XForms on the Intranet

Elliotte Harold has published a nice introduction to XForms in Firefox on IBM developerWorks. In the conclusion he notes that:
Client-side XForms processing won’t be possible for public-facing sites until XForms is more widely deployed in browsers. However, that doesn’t mean you can’t deploy it on your intranet today. If you’re already using Firefox (and if you aren’t, you should be), all that’s required is a simple plug-in. After that’s installed, you can take full advantage of XForms’ power, speed, and flexibility.
I’d agree with this whole-heartedly. I wrote and deployed a little XForms application just before Christmas and it was a very painless exercise indeed.
Over the past few years we’ve rolled out an number of RESTful XML based APIs internally. We’ve also toyed with different ways to build tools to manage systems using these APIs, including using Java Swing desktop tools, simple HTML forms, etc. Mainly we’ve been trying for a while to find a sweet spot between ease of implementation and a reasonably good user experience.
Recently I’d been toying with a Javascript library to one of our REST interfaces based around the Prototype library. It was fun if occasionally frustrating banging my head against Javascript. However it wasn’t finished and I needed to quickly roll out some forms for managing some key data. So I took another look at XForms. I’d researched it a few years ago and had rejected it because of the lack of browser support and the different ways that the plugins required you to deploy the forms.
As almost everyone internal has gravitated towards Firefox cross-browser support isn’t a strong requirement so I went ahead and built the system using XForms. It was a very satisfying experience: the syntax is easy to get to grips with, and its possible to create some fairly slick AJAX style forms with a minimum of fuss. And more fun that messing with Javascript.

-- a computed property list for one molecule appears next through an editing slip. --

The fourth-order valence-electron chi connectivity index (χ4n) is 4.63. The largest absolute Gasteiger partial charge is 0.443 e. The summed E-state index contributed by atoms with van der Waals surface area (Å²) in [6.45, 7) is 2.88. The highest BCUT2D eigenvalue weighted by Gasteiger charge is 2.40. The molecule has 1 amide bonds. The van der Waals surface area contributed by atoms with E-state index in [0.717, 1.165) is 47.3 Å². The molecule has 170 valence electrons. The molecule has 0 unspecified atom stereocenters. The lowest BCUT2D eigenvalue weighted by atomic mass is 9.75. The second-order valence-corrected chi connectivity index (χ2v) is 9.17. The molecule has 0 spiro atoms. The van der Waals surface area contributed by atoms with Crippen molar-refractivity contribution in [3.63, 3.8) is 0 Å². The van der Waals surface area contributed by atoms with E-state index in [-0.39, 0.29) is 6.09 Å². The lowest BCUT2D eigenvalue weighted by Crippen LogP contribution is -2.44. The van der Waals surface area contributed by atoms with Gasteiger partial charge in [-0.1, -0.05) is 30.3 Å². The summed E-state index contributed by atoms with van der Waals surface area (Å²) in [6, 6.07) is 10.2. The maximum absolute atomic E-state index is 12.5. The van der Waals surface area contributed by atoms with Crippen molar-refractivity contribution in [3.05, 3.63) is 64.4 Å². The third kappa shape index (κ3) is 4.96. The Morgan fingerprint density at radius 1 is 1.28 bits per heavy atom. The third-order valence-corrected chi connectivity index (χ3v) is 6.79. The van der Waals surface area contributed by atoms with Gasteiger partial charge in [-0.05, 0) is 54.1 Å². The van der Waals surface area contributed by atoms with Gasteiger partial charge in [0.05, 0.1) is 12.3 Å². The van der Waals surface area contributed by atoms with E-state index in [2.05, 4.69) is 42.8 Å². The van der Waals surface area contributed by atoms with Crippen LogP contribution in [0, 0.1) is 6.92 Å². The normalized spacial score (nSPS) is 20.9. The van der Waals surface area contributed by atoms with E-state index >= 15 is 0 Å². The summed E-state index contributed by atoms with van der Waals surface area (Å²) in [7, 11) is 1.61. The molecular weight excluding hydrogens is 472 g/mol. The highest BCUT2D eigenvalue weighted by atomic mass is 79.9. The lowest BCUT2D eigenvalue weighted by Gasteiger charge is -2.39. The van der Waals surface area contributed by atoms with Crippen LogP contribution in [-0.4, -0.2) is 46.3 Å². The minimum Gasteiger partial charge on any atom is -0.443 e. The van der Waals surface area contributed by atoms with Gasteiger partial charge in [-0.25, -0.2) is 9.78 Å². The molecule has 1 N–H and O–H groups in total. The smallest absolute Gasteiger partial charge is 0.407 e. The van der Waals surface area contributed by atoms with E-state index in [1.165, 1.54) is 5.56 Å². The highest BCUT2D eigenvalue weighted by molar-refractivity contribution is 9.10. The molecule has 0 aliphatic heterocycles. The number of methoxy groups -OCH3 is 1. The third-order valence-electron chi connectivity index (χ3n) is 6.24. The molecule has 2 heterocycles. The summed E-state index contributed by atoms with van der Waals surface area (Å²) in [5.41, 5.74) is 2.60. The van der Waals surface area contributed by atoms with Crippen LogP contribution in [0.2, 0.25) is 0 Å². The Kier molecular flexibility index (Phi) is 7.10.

So for us at least XForms does seem to hit a sweet spot for rapid tools development, particularly as we already have a lot of existing XML interfaces. In fact the exercise highlighted a few flaws in our interfaces (e.g. delivering correct mime types, under use of “hypermedia” to link between resources in some areas) so was a good learning exercise in its own right.
It would be nice to see some slicker custom controls for different data types though. I think AJAX and client-side scripting still corners the market on slick dynamic UIs, and will do for some time. But for sheer ease of use, and getting things done, XForms gets the thumbs up from me.


Quakr is a project to build a 3-dimensional world from user contributed photos, a.k.a. some friends having fun with geek hacking. I see they submitted an abstract to XTech too. The blog links to some interesting experiments mashing up Google Maps with a Flash and VRML viewer.
The Quakr 7D Tiltometer is worth viewing too if only for its sheer Blue Peter stylee “build this at home” excellence.

Five Things

The “five things” meme is still doing the rounds and it turns out I’ve been tagged by Phil Wilson. So here’s five things that you almost certainly don’t know about me:

  • My wife and I got together at University after a Rag 3-legged pub crawl. Yes, my charm is so bad that tieing myself to a lady with a skipping rope and plying her with beer for an evening is the best I can do. We’re still together 14 years though. Yes, I’ve untied her since
  • I once went to a hen night in Valverde del Camino in Huelva.
  • I have a degree in Biology and for my final year project I somehow ended up studying the egg laying behaviour of Callosobruchus maculatus. This involved sitting in a small, dark, hot room (35 degrees centigrade) which had no windows, watching six female beetles recording what they were doing every thirty seconds over a period of two hours. This was repeated 30 times. What I’d wanted to do was study gorilla behaviour.